Artificial Intelligence in the Supply Chain
Like it or not, artificial intelligence is set to take over your world. It may well have already done so and if you’re in business, it’s coming at break neck speed. There can be few doubts that AI is going to make revolutionary changes to the way supply chains work, but let’s take a look at exactly what that means.
Algorithms, maths and statistics are all at play when it comes to AI, and though their implementation isn’t yet at a stage of maturity, the potential is massive. It’s all about how machines perceive their actions and their output in order to be more effective, both in terms of time and cost.
When a machine is always trying to better itself, artificial intelligence in the supply chain is working in the best way possible. Even better still, the machine won’t ask for a pay rise or extra holidays.
However it is achieved, if a machine can learn and adapt through experience, it has to be beneficial, even if it all sounds a bit too sci-fi for some people’s liking.
In terms of machines adapting and improving function, artificial intelligence in the supply chain isn’t necessarily a new phenomenon. For about twenty years, demand algorithms have had the capability to examine historical order data and make calculated forecasts, which is AI in the supply chain in all its automated glory.
Nothing new then, but certainly a work in progress.
As data input streams are increased and become more varied, the forecasts that an algorithm suggests are more informed and more detailed, further adding value to the whole process. The scope is always increasing, not just in terms of data input either.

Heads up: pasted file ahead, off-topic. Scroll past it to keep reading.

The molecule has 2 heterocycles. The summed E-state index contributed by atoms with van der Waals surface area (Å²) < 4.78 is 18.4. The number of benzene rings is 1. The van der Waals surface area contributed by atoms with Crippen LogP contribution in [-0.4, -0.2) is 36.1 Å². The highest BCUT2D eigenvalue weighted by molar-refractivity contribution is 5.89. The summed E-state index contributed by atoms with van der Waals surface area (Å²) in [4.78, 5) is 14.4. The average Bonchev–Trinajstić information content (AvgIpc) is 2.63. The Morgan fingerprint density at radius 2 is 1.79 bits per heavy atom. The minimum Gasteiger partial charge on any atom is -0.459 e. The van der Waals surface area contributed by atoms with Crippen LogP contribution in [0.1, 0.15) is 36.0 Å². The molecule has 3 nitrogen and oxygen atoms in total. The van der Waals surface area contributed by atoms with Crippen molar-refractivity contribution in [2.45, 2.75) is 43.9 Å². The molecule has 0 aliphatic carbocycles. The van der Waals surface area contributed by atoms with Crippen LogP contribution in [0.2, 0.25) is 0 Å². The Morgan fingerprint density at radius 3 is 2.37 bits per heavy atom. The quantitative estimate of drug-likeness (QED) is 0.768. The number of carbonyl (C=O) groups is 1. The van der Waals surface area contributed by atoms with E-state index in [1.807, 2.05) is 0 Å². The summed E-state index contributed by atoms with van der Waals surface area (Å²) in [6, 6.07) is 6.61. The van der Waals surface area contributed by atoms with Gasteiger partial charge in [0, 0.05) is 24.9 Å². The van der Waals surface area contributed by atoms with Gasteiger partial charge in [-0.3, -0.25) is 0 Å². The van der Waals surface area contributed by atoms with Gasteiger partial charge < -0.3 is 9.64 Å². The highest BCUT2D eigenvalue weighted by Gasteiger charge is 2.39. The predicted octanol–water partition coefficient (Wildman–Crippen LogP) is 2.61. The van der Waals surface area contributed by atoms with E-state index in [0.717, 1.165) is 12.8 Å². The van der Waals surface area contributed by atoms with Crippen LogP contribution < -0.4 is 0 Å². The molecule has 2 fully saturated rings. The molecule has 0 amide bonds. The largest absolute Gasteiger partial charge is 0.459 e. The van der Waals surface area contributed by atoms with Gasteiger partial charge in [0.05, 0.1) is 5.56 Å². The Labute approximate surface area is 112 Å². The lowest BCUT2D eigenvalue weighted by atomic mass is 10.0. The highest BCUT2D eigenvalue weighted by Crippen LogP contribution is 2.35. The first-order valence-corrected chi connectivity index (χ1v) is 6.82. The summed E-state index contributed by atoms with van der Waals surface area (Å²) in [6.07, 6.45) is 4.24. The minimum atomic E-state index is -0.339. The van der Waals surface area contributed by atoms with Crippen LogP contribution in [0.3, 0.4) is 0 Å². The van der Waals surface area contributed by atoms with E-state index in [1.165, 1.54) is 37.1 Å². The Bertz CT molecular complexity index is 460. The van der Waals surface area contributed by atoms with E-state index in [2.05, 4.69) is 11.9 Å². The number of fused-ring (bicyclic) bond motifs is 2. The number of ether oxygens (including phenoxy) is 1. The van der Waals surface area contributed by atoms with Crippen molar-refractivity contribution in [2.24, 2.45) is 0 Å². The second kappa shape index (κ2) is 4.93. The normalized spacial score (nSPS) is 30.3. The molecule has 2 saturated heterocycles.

Geographically, AI in the supply chain is informing bigger orders over larger areas, and what’s more, it’s getting them right too. If you can make an educated guess about orders and forecasts, you’re heading in the right direction, but if AI can make these guesses into informed, researched and well respected facts, then the age of the estimate may well be about to end.
When you think about it, it all makes total sense. Eradicating human error is one way of looking at it, and whilst this may go hand in hand with eradicating human work load, when your sole focus is on optimising the effectiveness of a supply chain, you want to shave off as much room for error as you possibly can, and then keep doing it. And keep doing it again.
Artificial intelligence in the supply chain is already upon us, and the more data streams we can feed it, the more useful the beast becomes.
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